On the surface, Ann Rogers's life seems picture-perfect. At 33, she has striking good looks, designer clothes, a spacious Manhattan loft and a husband who loves her. She even has a job she enjoys, filming weddings and society parties for a tony video company. But something is very, very wrong. Between assignments Ann blitzes through the best stores—shoplifting. She ducks into bathrooms to do speed. She's cavalier about managing her diabetes, so her vision is deteriorating.
For years Ann's emotional life has been as carefully controlled—and as false—as her videos, in which all disturbing elements are edited out. As this compelling psychological novel opens, her coping mechanisms are collapsing in the face of an event that threatens to release the demons she has been trying so desperately to repress. A major museum is mounting a retrospective of the work of her late father, a photographer who made his name with voyeuristic pictures of young Ann, often nude and posed as if dead. Slowly and surely Harrison, who also explored the underbelly of family life in her first novel, Thicker than Water, leads us down the dark tunnel of Ann's memory. Her lonely Texas childhood and traumatic past gradually emerge, like prints developing, until they assume nightmarish vividness.
Ann's story is in some ways too studied, the novel's images of vision and death a bit obvious, the psychology overly pat. Yet in the end the character's disintegration is like the scene of a spectacular car wreck, lurid but impossible to resist. (Random House. $20)
A photo portfolio by Baron Wolman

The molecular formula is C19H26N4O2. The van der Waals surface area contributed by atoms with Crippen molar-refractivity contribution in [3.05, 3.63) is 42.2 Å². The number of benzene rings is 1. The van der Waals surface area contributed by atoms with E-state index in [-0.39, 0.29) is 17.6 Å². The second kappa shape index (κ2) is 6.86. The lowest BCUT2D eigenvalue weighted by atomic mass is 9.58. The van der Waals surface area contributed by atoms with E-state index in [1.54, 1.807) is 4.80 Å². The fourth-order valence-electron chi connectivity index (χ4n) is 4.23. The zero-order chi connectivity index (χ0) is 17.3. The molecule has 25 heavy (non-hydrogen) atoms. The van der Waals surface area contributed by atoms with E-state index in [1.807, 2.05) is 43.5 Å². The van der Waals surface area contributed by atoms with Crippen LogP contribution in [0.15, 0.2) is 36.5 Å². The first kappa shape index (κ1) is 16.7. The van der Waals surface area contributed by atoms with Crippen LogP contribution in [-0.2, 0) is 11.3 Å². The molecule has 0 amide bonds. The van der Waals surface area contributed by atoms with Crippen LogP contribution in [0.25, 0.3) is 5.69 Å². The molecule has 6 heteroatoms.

This paperback collection of mostly black-and-white rock star photos by Wolman is an agreeable addition to the lengthening shelf of '60s memorabilia books. (It now seems like a miracle that anyone back in the 1960s could hear all those churning guitars, what with the roar of clicking shutters.)
Wolman, who preceded Annie Leibovitz as the lead photographer for Rolling Stone, offers a few surprises, notably a photo showing Frank Zappa appearing weirdly at home on a bulldozer, and one or two gems, like a shot of Fats Domino preening backstage and a pensive Van Morrison. For the most part, the pictures here confirm the average person's impressions of the era. The skirts were short. The pants were tight. James Taylor once had all his hair. The stars lived well, if not always wisely. You can almost hear the Dave Clark Five—not pictured here—singing "Catch Us If You Can." The words go "We were young with all of our might." Looks that way. (Squarebooks, $19.95)
by Jonathan Kellerman
Cassie Jones is a doctor's nightmare. For the past several months the toddler has been rushed to the emergency room of a Los Angeles hospital with increasingly alarming ailments, none of which her physicians can diagnose. Enter Dr. Alex Delaware, child psychologist and amateur detective, to explore the chilling possibility that somebody—probably a very closely related somebody—is purposely causing Cassie's illnesses.
As in previous best-sellers by Kellerman, a California child psychologist turned mystery writer, most of the clues here lie in the psyche. Delaware delicately tries to tease them out, without alienating the child's apparently devoted family.
Despite the intriguing premise, the novel packs little punch. Part of the problem may be that unlike many past Kellerman protagonists who were traumatized as children, Cassie still is a child and not terribly verbal. Another weakness is the subplot concerning financial skulduggery at the hospital, which the author uses to effect an unsatisfyingly deus ex machina ending. After eight novels in nine years, Kellerman seems to be suffering a case of burnout. (Bantam, $22.95)